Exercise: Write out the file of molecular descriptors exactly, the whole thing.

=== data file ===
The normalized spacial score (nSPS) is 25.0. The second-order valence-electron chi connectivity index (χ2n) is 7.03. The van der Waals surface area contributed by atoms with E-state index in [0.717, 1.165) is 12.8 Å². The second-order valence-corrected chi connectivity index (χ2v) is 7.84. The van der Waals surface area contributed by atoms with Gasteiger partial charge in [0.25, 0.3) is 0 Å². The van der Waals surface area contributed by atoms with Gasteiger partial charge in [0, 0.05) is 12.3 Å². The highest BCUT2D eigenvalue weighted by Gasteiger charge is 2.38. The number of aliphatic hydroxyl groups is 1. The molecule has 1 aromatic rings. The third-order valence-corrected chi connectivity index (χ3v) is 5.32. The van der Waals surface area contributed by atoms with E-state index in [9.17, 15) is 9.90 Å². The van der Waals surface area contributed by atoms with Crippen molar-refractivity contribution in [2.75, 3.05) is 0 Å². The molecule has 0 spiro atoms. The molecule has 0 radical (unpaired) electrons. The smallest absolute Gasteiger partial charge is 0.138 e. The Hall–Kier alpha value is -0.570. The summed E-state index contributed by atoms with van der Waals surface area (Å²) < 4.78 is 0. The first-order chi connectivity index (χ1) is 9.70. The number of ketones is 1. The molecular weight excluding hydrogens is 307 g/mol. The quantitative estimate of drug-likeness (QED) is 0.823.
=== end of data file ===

The normalized spacial score (nSPS) is 25.0. The second-order valence-electron chi connectivity index (χ2n) is 7.03. The van der Waals surface area contributed by atoms with E-state index in [0.717, 1.165) is 12.8 Å². The second-order valence-corrected chi connectivity index (χ2v) is 7.84. The van der Waals surface area contributed by atoms with Gasteiger partial charge in [0.25, 0.3) is 0 Å². The van der Waals surface area contributed by atoms with Gasteiger partial charge in [0, 0.05) is 12.3 Å². The highest BCUT2D eigenvalue weighted by Gasteiger charge is 2.38. The number of aliphatic hydroxyl groups is 1. The molecule has 1 aromatic rings. The third-order valence-corrected chi connectivity index (χ3v) is 5.32. The van der Waals surface area contributed by atoms with E-state index in [9.17, 15) is 9.90 Å². The van der Waals surface area contributed by atoms with Crippen molar-refractivity contribution in [2.75, 3.05) is 0 Å². The molecule has 0 spiro atoms. The molecule has 0 radical (unpaired) electrons. The smallest absolute Gasteiger partial charge is 0.138 e. The Hall–Kier alpha value is -0.570. The summed E-state index contributed by atoms with van der Waals surface area (Å²) < 4.78 is 0. The first-order chi connectivity index (χ1) is 9.70. The number of ketones is 1. The molecular weight excluding hydrogens is 307 g/mol. The quantitative estimate of drug-likeness (QED) is 0.823.